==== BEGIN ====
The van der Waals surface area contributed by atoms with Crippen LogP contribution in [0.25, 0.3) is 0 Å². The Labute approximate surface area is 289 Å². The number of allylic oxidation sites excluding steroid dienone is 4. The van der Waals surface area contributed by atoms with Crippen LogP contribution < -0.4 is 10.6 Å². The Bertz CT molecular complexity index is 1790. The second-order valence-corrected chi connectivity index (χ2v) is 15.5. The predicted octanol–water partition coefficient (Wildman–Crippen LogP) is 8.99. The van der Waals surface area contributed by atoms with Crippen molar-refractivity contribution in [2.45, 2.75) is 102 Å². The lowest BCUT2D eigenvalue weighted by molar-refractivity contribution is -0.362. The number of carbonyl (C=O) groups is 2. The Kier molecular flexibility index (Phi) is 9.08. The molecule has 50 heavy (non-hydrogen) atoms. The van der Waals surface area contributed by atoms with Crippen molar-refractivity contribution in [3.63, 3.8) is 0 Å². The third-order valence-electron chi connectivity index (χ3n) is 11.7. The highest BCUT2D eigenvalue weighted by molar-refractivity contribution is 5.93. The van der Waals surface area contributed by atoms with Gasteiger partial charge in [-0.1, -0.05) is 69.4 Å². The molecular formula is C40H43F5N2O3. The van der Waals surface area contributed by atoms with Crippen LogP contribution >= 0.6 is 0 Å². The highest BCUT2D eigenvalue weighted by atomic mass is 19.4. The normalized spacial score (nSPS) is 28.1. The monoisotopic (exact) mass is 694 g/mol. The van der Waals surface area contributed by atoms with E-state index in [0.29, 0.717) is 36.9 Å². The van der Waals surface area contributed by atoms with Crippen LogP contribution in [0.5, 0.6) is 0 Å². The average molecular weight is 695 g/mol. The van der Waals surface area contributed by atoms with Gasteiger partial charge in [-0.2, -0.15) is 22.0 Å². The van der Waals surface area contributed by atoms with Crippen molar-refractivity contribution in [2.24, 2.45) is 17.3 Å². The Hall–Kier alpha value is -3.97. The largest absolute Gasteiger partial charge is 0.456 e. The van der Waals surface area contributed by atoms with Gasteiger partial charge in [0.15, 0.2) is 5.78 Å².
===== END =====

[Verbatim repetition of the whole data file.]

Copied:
The van der Waals surface area contributed by atoms with Crippen LogP contribution in [0.25, 0.3) is 0 Å². The Labute approximate surface area is 289 Å². The number of allylic oxidation sites excluding steroid dienone is 4. The van der Waals surface area contributed by atoms with Crippen LogP contribution < -0.4 is 10.6 Å². The Bertz CT molecular complexity index is 1790. The second-order valence-corrected chi connectivity index (χ2v) is 15.5. The predicted octanol–water partition coefficient (Wildman–Crippen LogP) is 8.99. The van der Waals surface area contributed by atoms with Crippen molar-refractivity contribution in [2.45, 2.75) is 102 Å². The lowest BCUT2D eigenvalue weighted by molar-refractivity contribution is -0.362. The number of carbonyl (C=O) groups is 2. The Kier molecular flexibility index (Phi) is 9.08. The molecule has 50 heavy (non-hydrogen) atoms. The van der Waals surface area contributed by atoms with Crippen molar-refractivity contribution in [3.63, 3.8) is 0 Å². The third-order valence-electron chi connectivity index (χ3n) is 11.7. The highest BCUT2D eigenvalue weighted by molar-refractivity contribution is 5.93. The van der Waals surface area contributed by atoms with Gasteiger partial charge in [-0.1, -0.05) is 69.4 Å². The molecular formula is C40H43F5N2O3. The van der Waals surface area contributed by atoms with Crippen LogP contribution >= 0.6 is 0 Å². The highest BCUT2D eigenvalue weighted by atomic mass is 19.4. The normalized spacial score (nSPS) is 28.1. The monoisotopic (exact) mass is 694 g/mol. The van der Waals surface area contributed by atoms with E-state index in [0.29, 0.717) is 36.9 Å². The van der Waals surface area contributed by atoms with Crippen LogP contribution in [0.5, 0.6) is 0 Å². The average molecular weight is 695 g/mol. The van der Waals surface area contributed by atoms with Gasteiger partial charge in [-0.2, -0.15) is 22.0 Å². The van der Waals surface area contributed by atoms with Crippen molar-refractivity contribution in [2.24, 2.45) is 17.3 Å². The Hall–Kier alpha value is -3.97. The largest absolute Gasteiger partial charge is 0.456 e. The van der Waals surface area contributed by atoms with Gasteiger partial charge in [0.15, 0.2) is 5.78 Å².